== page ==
Remember The (fill in the blank)! This has been a battle cry in this country since the Battle of the Alamo in 1836. This cry has rallied troops and civilians alike. In the cases of the USS Maine and the USS Pueblo, the cry was also printed on bumper stickers and banners. Sailor Jerry actually rubber stamped "Remember The Pueblo" on his business cards. The political cartoon below pokes fun at the Pueblo incident.
Remember The Alamo? This fierce battle for Texas independence took place in 1836. Davy Crockett, Jim Bowie, William Travis and a ragtag group of men battled the Mexican General Santa Ana to their death. The battle raged for 13 days, with the Mexican General overrunning the old mission in San Antonio and killing everyone inside. This was the first major battle for Texas independence, but not the last. Only 46 days later, General Santa Ana clashed with General Sam Houston at the Battle of Jacinto. Sam Houston was the victor, winning independence from Mexico for the Lone Star State.
Remember The Maine? The year was 1898 and the battleship USS Maine was sent to Cuba to protect American interests while Cuba struggled with Spain for independence. While anchored in Havana's harbor, the Maine blew-up killing hundreds of sailors and damaging America's military pride. Within a couple of months, the Spanish-American War was in full swing and by summer's end, Spain had conceded Cuba, the Philippines, Puerto Rico and Guam to American forces. In 1912 what was left of the Maine was towed out to sea and sunk in the deep water of the Gulf of Mexico.
The William Hearst newspapers claimed that the Spanish were to blame and after an investigation the US government agreed. Interestingly, no one was ever tried for the bombing. Years later, in 1976, US Navy Admiral Hyman Rickover was assigned to re-open the investigation about the explosion on the USS Maine. His team of experts concluded that the explosion occurred in a coal bunker on board the ship. In other words, the Spanish had nothing to do with it!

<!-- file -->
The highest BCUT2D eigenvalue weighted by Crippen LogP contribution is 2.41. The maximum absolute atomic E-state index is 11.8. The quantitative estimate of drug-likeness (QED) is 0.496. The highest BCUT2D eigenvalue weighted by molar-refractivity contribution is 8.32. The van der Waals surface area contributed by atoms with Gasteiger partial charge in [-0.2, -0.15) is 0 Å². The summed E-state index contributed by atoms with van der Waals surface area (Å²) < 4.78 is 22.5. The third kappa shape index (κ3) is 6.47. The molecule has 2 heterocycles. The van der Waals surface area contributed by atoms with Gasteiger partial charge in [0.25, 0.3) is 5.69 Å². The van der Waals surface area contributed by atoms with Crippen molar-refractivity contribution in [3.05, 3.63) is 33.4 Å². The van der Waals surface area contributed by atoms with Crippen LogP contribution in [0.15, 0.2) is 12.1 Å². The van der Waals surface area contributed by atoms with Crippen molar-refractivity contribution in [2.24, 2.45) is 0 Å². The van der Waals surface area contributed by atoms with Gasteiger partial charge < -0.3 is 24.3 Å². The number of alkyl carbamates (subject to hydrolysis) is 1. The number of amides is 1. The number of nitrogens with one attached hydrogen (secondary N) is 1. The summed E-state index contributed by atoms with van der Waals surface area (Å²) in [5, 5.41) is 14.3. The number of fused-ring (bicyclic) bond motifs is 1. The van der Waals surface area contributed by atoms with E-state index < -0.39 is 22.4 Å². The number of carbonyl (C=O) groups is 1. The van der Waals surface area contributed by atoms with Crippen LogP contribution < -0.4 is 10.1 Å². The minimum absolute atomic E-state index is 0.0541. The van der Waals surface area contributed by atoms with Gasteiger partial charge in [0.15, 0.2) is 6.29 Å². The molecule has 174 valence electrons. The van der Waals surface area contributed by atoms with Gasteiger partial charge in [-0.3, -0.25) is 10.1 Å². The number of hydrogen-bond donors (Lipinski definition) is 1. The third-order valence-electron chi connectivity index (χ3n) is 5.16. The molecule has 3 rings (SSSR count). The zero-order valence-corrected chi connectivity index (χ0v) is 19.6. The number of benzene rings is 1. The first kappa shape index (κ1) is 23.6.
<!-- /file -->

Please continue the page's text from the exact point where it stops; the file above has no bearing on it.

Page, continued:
Remember The Pueblo? The USS Pueblo was a U. S. Navy vessel sent o an intelligence mission off the coast of North Korea. On January 23, 1968, North Korean naval vessels and MiG jets attacked the Pueblo. The North Koreans contended that the ship had violated their territorial waters, a claim vigorously denied by the United States. They charged the remaining 82 American crewmen with spying, and detained them under inhumane conditions for eleven months, until Washington finally issued a formal apology. The captain and crew were released 2 days before Christmas. Many in this country and around the world felt that the US government dragged their feet in securing the release of these sailors. Many returned home crippled or nearly blind from malnourishment. The ship was left behind in North Korea where it became a tourist attraction. As the Korean War raged, images captioned "Remember Korea" began to appear in tattoo shops.
Sailor Jerry, a staunch anti-communist, must have been beside himself with the news of the USS Pueblo's capture! There were many articles in newspapers around the country berating the US government for their lack of action against the North Koreans. Jerry, God bless him, decided to make a statement about this injustice. He went out and had a rubber stamp made with an American flag and the battle cry, "Remember The Pueblo." He then stamped this on his business cards, using red ink. Jerry's political statement was not a first in the tattoo world. Beginning in the 1800s, tattooists would reflect the political climate by the designs displayed on their shop walls. C. H. Fellowes an east coast tattooist, includes designs in his collection which not only memorialized the USS Maine, but also the Revolutionary War battle at Bunker Hill in 1775 and the sea battle between the C.S.S. Alabama and the U.S.S. Kearsarge 1864.
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